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CLHIA Response to OECD Discussion Draft "BEPS Action 4 Approaches to Address BEPS Involving Interest in the Banking and Insurance Sectors"


Release Date: 09/08/2016
Staff Reference: Noeline Simon

The Canadian Life and Health Insurance Association (“CLHIA”) is pleased to provide comments on behalf of its members on the Discussion Draft "BEPS Action 4 Approaches to Address BEPS Involving Interest in the Banking and Insurance Sectors".

The CLHIA is the national trade association for life and health insurers in Canada. Our member companies account for 99% of Canada’s life and health insurance business and provide a wide range of financial security products such as life insurance, annuities and supplementary health insurance to 28 million Canadians. Canadian life insurers operate in over 20 countries around the world and three Canadian life insurers rank among the top 15 global life insurers by market capitalization. A quarter of the CLHIA’s members operate as subsidiaries or branches of foreign insurers or reinsurers from the United States and Europe. The CLHIA is also a member of the Global Federation of Insurance Associations (GFIA) based in Brussels.

The CLHIA supports the OECD’s broad objectives in combating aggressive tax planning, including through commercially excessive leverage and inappropriate interest deductions. However, any measures adopted by the OECD need to be proportionate and well-targeted such that they do not result in inappropriately restricting interest expenses, which could negatively impact the efficiency of commercial insurance operations and the availability and cost of insurance coverage for consumers. In addition, it is critical that, as noted by the OECD in paragraph 6 of the Discussion Draft, any approaches adopted by the OECD "should not conflict with or reduce the effectiveness of regulatory capital rules intended to reduce the risk of a future financial crisis".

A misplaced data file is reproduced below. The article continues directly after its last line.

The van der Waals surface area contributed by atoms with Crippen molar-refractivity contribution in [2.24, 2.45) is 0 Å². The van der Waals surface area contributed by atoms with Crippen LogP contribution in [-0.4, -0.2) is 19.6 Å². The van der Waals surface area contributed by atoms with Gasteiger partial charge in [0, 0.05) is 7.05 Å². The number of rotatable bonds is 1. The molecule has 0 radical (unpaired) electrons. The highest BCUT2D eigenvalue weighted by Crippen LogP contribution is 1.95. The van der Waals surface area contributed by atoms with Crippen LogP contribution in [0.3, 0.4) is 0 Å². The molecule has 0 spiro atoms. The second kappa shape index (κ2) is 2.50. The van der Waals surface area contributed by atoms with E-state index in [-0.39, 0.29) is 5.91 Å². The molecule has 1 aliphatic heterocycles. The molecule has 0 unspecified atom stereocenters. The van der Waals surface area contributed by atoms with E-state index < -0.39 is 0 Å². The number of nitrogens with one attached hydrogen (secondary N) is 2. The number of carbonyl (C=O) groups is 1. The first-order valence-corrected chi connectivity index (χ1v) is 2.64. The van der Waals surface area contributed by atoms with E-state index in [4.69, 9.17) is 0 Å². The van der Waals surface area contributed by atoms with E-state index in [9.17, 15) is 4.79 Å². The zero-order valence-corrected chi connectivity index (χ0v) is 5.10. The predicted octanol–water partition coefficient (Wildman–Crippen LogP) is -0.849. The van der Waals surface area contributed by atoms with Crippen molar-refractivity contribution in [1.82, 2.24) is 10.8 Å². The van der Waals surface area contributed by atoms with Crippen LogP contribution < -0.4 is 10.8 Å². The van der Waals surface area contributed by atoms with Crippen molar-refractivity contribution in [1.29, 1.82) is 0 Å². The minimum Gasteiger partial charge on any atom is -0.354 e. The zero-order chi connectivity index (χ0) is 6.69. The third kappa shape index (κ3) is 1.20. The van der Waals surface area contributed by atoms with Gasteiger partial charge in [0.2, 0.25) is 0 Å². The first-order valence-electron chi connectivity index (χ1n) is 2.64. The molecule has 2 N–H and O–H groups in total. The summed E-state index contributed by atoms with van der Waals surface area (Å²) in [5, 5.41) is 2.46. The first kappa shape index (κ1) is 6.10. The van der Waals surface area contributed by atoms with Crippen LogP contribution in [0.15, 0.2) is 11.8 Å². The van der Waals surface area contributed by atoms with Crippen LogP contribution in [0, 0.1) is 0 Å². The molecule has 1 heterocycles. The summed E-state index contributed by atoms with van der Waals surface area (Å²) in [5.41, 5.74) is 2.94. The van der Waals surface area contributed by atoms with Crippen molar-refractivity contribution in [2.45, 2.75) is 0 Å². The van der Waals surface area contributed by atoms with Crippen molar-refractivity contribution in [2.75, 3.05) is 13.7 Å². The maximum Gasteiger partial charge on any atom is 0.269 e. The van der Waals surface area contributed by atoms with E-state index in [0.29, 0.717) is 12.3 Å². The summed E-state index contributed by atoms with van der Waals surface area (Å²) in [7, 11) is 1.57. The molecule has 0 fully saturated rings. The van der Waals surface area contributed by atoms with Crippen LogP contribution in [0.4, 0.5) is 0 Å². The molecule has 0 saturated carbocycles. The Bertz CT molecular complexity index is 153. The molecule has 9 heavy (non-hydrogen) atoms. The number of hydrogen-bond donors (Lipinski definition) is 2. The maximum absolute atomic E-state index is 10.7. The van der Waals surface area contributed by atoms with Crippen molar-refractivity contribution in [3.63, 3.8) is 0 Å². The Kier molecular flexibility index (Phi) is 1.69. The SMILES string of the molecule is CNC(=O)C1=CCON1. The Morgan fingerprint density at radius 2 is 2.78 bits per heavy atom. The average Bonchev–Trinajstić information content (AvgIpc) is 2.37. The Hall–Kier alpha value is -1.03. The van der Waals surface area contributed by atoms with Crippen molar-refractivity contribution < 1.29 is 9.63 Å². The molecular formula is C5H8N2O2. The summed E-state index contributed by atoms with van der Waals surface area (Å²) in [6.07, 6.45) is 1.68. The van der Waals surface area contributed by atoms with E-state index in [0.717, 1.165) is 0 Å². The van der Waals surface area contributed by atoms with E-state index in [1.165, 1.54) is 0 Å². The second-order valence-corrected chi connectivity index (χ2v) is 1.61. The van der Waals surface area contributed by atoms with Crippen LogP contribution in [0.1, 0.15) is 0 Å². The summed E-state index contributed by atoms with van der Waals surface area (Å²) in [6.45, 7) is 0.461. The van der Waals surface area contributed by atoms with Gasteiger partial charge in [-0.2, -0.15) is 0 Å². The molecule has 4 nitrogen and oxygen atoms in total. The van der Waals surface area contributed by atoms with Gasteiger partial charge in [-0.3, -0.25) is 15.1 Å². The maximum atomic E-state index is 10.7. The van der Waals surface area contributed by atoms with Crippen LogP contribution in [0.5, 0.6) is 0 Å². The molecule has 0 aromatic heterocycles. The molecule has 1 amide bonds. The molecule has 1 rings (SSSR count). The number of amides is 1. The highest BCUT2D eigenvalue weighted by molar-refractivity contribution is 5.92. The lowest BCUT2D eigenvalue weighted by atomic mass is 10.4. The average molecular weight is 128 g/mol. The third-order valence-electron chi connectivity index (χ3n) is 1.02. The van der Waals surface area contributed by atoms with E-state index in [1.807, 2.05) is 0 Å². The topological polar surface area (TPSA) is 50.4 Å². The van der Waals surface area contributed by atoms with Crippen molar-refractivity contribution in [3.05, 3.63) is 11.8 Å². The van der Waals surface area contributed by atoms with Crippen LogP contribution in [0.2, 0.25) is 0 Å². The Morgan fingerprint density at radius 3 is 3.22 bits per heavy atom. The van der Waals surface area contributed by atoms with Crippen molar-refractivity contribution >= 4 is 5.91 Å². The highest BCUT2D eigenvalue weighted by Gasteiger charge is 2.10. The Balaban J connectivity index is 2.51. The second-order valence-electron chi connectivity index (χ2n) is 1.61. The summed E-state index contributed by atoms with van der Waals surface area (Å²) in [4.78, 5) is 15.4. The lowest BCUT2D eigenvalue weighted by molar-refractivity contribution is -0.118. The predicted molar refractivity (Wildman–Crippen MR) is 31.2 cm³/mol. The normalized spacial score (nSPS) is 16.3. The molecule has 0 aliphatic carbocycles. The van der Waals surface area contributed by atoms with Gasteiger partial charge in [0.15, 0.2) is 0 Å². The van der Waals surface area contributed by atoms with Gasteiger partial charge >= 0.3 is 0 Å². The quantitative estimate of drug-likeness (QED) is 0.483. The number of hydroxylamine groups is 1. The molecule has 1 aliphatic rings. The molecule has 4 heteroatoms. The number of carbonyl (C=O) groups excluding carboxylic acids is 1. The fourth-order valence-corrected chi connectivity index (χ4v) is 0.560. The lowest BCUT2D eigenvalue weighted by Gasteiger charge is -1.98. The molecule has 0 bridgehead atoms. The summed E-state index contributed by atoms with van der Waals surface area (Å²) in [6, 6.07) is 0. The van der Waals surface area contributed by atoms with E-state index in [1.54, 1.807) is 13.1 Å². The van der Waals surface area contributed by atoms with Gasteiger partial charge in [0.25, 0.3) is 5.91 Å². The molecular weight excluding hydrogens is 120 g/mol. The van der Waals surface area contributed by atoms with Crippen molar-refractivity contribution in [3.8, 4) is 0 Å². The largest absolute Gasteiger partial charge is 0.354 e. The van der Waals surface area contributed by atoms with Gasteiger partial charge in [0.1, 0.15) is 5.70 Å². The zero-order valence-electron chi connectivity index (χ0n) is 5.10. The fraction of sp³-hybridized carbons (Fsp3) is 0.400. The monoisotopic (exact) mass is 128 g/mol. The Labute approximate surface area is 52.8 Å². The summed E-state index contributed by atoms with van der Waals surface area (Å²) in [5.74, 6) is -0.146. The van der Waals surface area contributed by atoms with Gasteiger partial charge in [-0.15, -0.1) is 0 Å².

We strongly recommend that the OECD's proposed measures reflect the following considerations with respect to life insurance companies and groups:

• the important role of the strong and comprehensive regulatory system within which the life insurance industry operates which:
• requires financial institutions to hold minimum amounts of equity, and
• restricts their ability to place an excessive level of debt in regulated entities (see paragraphs 5 and 18 of the discussion draft)
• commercial constraints which require life insurers to maintain high credit ratings and adequate long-term or permanent capital, thereby limiting debt leverage that is commercially excessive
• the low level of BEPS risk - paragraph 26 of the discussion draft states “excessive leverage in a bank or insurance company has not been identified as a key risk at this point in time and so it is anticipated that, in the majority of cases, this [BEPS] risk will be low.”

Responses to the questions raised by the OECD are included in the attached Appendix. The CLHIA's recommendations:
• are intended to ensure the OECD’s proposed measures are proportionate, and targeted, to the BEPS risks
• preserve the safety and soundness of the life insurance sector, and
• address only life insurance groups where life insurance and related activities (such as asset management) are the primary activities of the group.

Our recommendations may be summarized as follows:
• in the absence of specific BEPS risks arising from insurance structures (for which insurance specific rules may be indicated), countries should apply the general interest restriction rules to insurance groups
• all third party interest on debt that qualifies as regulatory capital (or on debt used to fund regulatory capital) should be excluded from the net interest expense subject to the rule.

(Original signed by)

Noeline Simon
VP, Taxation and Industry Analytics